Fellow at the Institute for Social Policy and Understanding
Con to the question "Is a Two-State Solution (Israel and Palestine) an Acceptable Solution to the Israeli-Palestinian Conflict?"
"Get over it, folks. Not happening. The time for a two-state solution passed in the previous millennium...
It's highly unlikely Israel will uproot its settlers, especially considering the strength of support they can summon in election after election.
Not to mention, I do not believe Palestinians would accept the kind of state that's condescendingly offered to them in any such conversation about two-state 'solutions'. Any Palestinian state would have to be demilitarized, and who, really, would accept that—that's not sovereignty, that's (at best) autonomy, and if you're going to be merely autonomous, why even uphold the fiction of statehood?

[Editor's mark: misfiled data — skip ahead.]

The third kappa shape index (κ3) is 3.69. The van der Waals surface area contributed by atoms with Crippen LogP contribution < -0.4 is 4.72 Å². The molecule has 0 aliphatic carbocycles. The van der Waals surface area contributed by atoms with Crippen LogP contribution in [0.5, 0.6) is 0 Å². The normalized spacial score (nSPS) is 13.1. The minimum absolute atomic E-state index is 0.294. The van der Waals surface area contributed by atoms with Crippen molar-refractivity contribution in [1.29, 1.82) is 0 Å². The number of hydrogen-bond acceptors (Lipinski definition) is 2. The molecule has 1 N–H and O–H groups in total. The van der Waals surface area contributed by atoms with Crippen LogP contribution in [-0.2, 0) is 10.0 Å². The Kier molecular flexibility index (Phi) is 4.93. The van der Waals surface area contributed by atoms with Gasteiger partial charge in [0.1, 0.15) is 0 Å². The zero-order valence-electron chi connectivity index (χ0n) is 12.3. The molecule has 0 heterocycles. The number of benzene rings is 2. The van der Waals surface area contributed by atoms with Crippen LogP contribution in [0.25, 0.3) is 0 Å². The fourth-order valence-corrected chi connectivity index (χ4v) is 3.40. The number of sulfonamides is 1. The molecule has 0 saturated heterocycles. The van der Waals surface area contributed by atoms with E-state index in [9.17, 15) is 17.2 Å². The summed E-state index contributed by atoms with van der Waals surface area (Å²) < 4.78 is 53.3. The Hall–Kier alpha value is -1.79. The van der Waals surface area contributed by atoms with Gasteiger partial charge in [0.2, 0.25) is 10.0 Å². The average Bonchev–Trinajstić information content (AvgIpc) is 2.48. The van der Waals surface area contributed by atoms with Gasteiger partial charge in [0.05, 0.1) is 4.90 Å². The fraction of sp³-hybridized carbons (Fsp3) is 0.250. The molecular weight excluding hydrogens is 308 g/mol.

Think about it: If you had been militarily occupied and attacked for years by the same country, would you accept a 'sovereign' state which had no ability to defend itself? Palestinians, furthermore, don't just have every reason to be wary of Israel's intentions, and its powerful military, but of many of their neighbors' as well...
We've left the two-state solution long behind. God forbid we leave the one-state behind, too."
"A One-State Solution for Israel and Why It Will Work," religiondispatches.com, Mar. 24, 2015